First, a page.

black. liberated. motivated. The Toni Mitchell story.

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“The darker the berry, the sweeter the juice.”  Popular culture has adopted this adage as a celebratory affirmation for Black girls with skin like mine. My familial roots trace back to Haiti and the Congo but my journey begins in Verona, a predominately white town in northern New Jersey approximately 20 miles south of NYC. The sixth of eight children, I was raised along with my seven brothers and sisters in a loving family governed by two Black matriarch queens—my mother and grandmother. One of only a few Black families, as you can imagine, my family and I stood out. My personal experiences of assimilation, racism, and colorism were heavy loads for any child to bear.  For me, the traumatization these experiences caused, created a space wherein I resented the most beautiful parts of my identity—being Haitian, being Black, and being dark-skinned. 

I cannot pinpoint the exact moment I unapologetically walked into and pridefully owned my power and beauty as a Black woman. My self-acceptance happened gradually, but the sense of empowerment that has come with this type of self-love has been liberating and life-changing. I do know that it was a journey to achieve self-love and motherhood sped up that process.  As a single Black mother of two bi-racial, but very Black young girls, I want my children, to always embrace and celebrate their Black roots and heritage.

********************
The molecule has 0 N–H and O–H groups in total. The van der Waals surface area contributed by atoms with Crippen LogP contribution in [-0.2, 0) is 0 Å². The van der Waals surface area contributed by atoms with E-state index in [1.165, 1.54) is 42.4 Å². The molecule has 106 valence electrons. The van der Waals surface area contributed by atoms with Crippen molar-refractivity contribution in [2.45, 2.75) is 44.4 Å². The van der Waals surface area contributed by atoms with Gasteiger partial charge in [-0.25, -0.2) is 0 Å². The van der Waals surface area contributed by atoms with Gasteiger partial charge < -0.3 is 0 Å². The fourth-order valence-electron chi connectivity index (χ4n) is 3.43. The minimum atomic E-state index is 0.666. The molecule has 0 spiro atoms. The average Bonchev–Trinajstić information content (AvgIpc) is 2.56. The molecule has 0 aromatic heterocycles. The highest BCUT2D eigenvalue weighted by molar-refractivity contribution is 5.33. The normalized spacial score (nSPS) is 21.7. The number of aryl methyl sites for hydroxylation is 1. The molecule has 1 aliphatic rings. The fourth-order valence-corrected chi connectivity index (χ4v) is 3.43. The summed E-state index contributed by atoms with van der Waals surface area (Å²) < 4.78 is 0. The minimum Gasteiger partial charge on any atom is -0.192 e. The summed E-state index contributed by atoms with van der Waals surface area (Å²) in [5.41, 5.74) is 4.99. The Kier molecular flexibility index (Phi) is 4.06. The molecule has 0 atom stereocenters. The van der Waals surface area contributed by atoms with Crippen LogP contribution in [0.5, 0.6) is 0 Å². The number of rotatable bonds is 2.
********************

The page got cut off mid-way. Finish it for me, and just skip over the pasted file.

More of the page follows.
Additionally, my career in law enforcement has also inspired me to tap into my voice and power as a Black woman. I am currently the first and only Black female police officer in a town whose history of racism and privilege is older than America itself. Despite my personal experiences with police harassment and profiling, I am determined to help fix the institution of policing from the inside out.

The murder of George Floyd has impacted me tremendously on several different levels. Though I have always been proud to be an upstander and social justice warrior, Mr. Floyd’s murder motivated me to speak louder and fight harder. George Floyd’s murder has forced the world to open its eyes to systematic racism and the everyday pain and struggles that Black men, women, and children encounter simply because we are Black. This racism is prevalent in every aspect of our society—our schools, our healthcare system, our financial institutions, our housing market, etc.

I am a proud, liberated, Black woman and my ambition and desire for BLM Brew Co. is to bring awareness to racism and break down social and economic barriers that exist for people of color. Our coffee brand will encourage a culture of diversity, inclusiveness and equality. BLM Brew Co. will produce a quality great tasting premium coffee with flavors that reflect the richness and history of Black culture. Join the BLM Brew Co. tribe and proceeds from our sales will provide resources to support programs that address disparities in communities of color.